|Really Liked It. Wanted To Absolutely Love It.
I am equally ignorant of and intrigued by things Cambodian. I imagine it to be a perfect setting for storytelling: full of ghosts, mystery and profound sadness.
Reading TCBOTD took me back to the first time I watched the movie adaptation of Christopher Koch’s The Year Of Living Dangerously. Like Koch’s Indonesia, Vater’s Cambodia seems to have so much beauty, so much history, so much pain and so many spirits that I found myself not quite being able to get the measure of it. Understanding always seemed to hidden behind a gauzy veil, just beyond my grasp.
There is a lot of rich description and historical exposition. Some may find it heavy, but I liked it. It took me by the hand and led me through the narrative — “come, hurry, the answer is this way” — but I never seemed to get there. And perhaps that is the way it should be.
Maybe there is more honesty in that.
|Assasins In Pajamas
There is something special about an all-female teen hit-squad dressed in black pajamas.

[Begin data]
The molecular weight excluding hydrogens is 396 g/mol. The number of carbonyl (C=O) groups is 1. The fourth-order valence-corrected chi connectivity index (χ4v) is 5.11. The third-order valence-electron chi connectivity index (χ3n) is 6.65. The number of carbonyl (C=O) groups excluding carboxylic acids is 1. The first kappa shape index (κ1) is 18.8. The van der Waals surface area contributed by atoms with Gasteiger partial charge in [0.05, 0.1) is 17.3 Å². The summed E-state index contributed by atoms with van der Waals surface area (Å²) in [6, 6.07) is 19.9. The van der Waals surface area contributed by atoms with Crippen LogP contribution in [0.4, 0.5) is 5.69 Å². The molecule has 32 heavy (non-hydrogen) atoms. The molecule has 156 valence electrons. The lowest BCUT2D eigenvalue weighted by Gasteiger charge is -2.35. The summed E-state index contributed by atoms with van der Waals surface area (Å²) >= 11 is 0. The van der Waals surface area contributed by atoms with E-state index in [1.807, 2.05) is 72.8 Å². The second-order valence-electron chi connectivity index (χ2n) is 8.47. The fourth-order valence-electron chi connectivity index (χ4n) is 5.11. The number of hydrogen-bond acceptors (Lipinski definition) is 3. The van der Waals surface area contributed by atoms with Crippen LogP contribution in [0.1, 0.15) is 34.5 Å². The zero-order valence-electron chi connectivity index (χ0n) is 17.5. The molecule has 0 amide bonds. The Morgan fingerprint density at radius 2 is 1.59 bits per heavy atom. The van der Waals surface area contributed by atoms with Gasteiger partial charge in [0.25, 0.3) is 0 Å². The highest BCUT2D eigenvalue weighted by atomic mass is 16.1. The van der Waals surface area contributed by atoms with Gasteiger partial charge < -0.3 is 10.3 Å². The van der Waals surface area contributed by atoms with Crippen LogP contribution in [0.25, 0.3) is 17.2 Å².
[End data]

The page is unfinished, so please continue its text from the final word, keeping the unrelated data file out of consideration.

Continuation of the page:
TCBOTD boasts an original and interesting parade of characters featuring some nasty villains. I was particularly fascinated by Kaley (who may or may not be a cursed spirit) and Vladimir (a crazy Russian hiding out in abandoned casino), neither of whom I ever really figured out.
While I never managed to cheer for Maier (the protagonist detective), I found myself wanting him to succeed, if only so that I could find out what the hell was going on. Normally, this might be cause to put a book down, but something kept tugging at me, beckoning me to read on.
The torture and interrogation scenes presented the biggest problems for me, not because I am squeamish about such things. They were somewhat absurd (capture, drug, torture, interrogate, escape, repeat) and the writing of the hallucinations had me jumping out of the story to figure out what was going on.
The Cambodian Book of the Dead is an enigmatic, unsettling thriller that never lets you get your balance. And for some, that may be difficult.